dations of four renowned universities, namely, of Tou
louse, Salamanca, Alcala and Louvain, and of prominent
members of different orders, coincide in extolling the
above-named work. The learned and pious Cardinal
D Aguirre says that he considers all the studies of fifty
years of his previous life as of small consequence in com
parison with the doctrines he found in this book, which in
all things are in harmony with the Holy Scriptures, the
Holy Fathers and Councils of the Church. The Ven
erable Superior-General of St. Sulpice, Abbe Emery,
adds: "Only since I read the revelations of Mary of
Agreda do I properly know Jesus and his Holy Mother."
"We therefore do not hesitate in granting our epis
copal approbation to "Ciudad de Dios" and wish to
recommend it to the faithful and especially to our
Archiepiscopal Chancery, Salzburg.
September 12, 1885.
A more recent official approbation of "Ciudad de Dios"
is from the Bishop of Tarazona, prefacing the new edi
tion of 1911-1912.
"We, Dr. James Ozoidi y Udave, by the grace of God
and of the Apostolic See, Bishop of Tarazona, Admin
istrator Apostolic of the Diocese of Tudela, etc., etc.
Having charged the priest Don Eduardo Royo,
chaplain and confessor at the convent of the Immacu
late Conception of Agreda, carefully and exactly to
compare the manuscript which is to serve as copy for
the printing of the new edition of the "City of God"
now about to be published by the religious of the abovenamed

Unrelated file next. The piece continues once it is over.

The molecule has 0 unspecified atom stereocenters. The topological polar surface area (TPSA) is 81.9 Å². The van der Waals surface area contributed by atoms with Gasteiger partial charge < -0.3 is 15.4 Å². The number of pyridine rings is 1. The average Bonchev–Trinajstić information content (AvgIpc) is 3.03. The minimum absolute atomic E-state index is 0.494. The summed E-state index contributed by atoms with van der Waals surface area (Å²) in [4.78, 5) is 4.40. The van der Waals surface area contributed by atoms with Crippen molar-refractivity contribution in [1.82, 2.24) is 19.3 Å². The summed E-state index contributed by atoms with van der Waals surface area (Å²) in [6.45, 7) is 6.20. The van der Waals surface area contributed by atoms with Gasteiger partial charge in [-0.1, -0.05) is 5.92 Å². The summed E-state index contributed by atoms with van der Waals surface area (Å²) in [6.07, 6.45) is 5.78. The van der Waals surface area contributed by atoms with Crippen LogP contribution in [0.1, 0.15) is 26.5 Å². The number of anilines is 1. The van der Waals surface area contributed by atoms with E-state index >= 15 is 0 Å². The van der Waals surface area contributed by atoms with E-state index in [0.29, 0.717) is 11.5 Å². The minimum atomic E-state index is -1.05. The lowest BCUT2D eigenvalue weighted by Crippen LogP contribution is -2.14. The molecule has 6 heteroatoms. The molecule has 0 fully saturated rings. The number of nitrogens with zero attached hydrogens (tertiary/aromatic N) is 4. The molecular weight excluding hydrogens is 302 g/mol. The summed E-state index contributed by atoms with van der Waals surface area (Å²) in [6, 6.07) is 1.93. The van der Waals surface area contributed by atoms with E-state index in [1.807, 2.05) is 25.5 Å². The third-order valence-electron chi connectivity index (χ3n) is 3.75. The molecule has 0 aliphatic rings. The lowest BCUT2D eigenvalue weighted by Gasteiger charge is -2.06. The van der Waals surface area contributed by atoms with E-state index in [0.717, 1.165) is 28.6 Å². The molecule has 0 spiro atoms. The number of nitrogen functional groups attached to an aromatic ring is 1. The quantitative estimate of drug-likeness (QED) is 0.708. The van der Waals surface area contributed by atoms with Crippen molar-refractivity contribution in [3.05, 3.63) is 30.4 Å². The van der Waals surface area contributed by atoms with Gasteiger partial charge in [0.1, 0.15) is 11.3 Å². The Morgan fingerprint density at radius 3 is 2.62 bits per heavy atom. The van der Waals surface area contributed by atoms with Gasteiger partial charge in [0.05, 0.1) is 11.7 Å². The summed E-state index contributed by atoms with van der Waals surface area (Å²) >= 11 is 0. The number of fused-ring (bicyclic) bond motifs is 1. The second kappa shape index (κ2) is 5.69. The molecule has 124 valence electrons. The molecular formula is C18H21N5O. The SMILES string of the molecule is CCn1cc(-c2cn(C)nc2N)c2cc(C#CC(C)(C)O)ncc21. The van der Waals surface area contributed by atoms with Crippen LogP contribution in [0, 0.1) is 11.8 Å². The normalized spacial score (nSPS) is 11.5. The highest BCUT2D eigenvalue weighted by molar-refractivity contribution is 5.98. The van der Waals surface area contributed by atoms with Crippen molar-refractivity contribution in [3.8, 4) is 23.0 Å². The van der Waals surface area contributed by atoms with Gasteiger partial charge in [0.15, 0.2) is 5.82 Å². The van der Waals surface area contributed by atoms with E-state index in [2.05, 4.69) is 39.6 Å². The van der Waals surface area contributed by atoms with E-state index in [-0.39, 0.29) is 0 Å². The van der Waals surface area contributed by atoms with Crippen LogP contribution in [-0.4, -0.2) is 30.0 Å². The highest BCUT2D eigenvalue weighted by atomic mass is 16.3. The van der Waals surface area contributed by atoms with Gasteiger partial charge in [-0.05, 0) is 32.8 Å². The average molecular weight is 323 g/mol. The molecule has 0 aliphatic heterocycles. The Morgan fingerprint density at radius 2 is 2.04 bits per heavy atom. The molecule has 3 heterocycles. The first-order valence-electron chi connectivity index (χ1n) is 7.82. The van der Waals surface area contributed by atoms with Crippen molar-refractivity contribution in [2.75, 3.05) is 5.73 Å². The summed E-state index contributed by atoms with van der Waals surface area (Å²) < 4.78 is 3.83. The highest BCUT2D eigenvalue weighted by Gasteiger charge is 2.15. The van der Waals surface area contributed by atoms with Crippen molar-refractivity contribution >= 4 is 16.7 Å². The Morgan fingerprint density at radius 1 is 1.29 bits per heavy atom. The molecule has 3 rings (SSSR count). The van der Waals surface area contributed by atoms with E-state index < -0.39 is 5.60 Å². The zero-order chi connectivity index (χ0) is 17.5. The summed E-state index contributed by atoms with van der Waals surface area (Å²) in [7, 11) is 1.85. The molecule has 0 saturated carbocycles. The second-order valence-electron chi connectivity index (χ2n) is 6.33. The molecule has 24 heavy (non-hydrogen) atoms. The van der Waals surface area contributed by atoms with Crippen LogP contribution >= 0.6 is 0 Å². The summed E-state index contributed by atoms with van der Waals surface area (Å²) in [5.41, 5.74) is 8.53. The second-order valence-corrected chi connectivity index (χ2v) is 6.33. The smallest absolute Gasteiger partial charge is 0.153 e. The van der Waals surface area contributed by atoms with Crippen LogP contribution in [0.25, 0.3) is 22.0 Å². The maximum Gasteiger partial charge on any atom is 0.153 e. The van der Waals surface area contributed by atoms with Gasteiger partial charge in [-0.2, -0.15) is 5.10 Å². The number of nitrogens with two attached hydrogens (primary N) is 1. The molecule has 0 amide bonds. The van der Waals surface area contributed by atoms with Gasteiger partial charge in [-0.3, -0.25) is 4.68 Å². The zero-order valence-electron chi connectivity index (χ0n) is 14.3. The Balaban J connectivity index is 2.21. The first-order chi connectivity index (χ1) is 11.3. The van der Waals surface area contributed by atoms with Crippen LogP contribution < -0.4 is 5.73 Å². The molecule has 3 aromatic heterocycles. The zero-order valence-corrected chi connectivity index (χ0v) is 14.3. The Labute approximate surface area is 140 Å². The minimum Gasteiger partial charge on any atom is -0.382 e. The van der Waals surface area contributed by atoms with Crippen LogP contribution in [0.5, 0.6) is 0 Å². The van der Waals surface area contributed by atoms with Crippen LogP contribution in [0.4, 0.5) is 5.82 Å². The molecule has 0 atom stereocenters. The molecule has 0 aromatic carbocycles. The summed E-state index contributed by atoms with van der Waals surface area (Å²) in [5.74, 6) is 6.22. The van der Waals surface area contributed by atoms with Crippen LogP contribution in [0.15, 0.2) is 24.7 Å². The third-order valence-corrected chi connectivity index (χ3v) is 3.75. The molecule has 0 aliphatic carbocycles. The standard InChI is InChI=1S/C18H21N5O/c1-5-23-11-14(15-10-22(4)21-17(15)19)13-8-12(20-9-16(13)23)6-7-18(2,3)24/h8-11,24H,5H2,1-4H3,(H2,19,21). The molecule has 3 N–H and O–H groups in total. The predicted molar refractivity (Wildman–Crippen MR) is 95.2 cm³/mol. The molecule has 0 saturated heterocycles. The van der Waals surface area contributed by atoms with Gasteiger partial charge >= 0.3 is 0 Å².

convent, with the authenticated autograph
manuscript of that work there preserved, and hav
ing ascertained by a personal revision of a great part
of the manuscript that the said priest has diligently
and faithfully fulfilled this charge imposed upon him
We now therefore certify that this present edition
of Ciudad de Dios, with the exception of a few mere
orthographic modifications, is entirely conformable to
the autograph of that work as composed and written
by the Venerable Mother Mary of Jesus of Agreda.
Tarazona, April 7, 1911.
[Diocesan Seal] *&JAMES, Bishop of Tarazona.
Finally follows the official approbation of the Right
Reverend Bishop of the Fort Wayne Diocese, where this
English translation is published.
Rome City, Ind., Aug. 24, 1912.
The Rev. George J. Blatter,
Dear Rev. Father :
My Imprimatur is herewith granted to your English
translation of the work entitled Ciudad de Dios. Wish
ing you every blessing, I remain,
Devotedly in Domino,
. J. ALERDING, Bishop of Fort Wayne.
The author has made use of capital letters in the text slightly at
variance with common usage, in order to avoid complication and se
cure greater clearness. The paragraph numbers are those of the
newest Spanish edition of "Ciudad de Dios" in 1912. In the abridg
ment they vary slightly.
City of God is divided into three Parts and eight Books. Part I
contains Books 1 and 2. Part II contains Books 3, 4, 5 and 6. Part
III contains Books 7 and 8. As circumstances compel a serial publi
cation of the four volumes, the author judged it best to head these
divisions as follow :
THE CONCEPTION, Books 1 and 2.
THE INCARNATION, Books 3 and 4.
THE TRANSFIXION, Books 5 and 6.
THE CORONATION, Books 7 and 8.